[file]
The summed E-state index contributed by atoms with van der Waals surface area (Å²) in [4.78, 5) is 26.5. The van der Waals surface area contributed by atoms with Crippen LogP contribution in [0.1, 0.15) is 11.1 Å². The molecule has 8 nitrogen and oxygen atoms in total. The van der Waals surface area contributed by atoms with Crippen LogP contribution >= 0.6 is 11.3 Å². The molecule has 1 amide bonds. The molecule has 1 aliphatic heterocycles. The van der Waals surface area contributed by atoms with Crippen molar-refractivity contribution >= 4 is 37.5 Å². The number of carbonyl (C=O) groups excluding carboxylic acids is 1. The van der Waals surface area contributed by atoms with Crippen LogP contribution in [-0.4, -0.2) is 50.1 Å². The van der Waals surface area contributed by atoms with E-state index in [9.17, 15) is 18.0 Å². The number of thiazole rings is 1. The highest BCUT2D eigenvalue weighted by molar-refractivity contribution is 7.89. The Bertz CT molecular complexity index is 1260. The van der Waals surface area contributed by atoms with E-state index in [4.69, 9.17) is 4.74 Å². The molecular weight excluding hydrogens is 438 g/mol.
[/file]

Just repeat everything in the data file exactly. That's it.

The summed E-state index contributed by atoms with van der Waals surface area (Å²) in [4.78, 5) is 26.5. The van der Waals surface area contributed by atoms with Crippen LogP contribution in [0.1, 0.15) is 11.1 Å². The molecule has 8 nitrogen and oxygen atoms in total. The van der Waals surface area contributed by atoms with Crippen LogP contribution >= 0.6 is 11.3 Å². The molecule has 1 amide bonds. The molecule has 1 aliphatic heterocycles. The van der Waals surface area contributed by atoms with Crippen molar-refractivity contribution >= 4 is 37.5 Å². The number of carbonyl (C=O) groups excluding carboxylic acids is 1. The van der Waals surface area contributed by atoms with Crippen LogP contribution in [-0.4, -0.2) is 50.1 Å². The van der Waals surface area contributed by atoms with E-state index in [9.17, 15) is 18.0 Å². The number of thiazole rings is 1. The highest BCUT2D eigenvalue weighted by molar-refractivity contribution is 7.89. The Bertz CT molecular complexity index is 1260. The van der Waals surface area contributed by atoms with E-state index in [4.69, 9.17) is 4.74 Å². The molecular weight excluding hydrogens is 438 g/mol.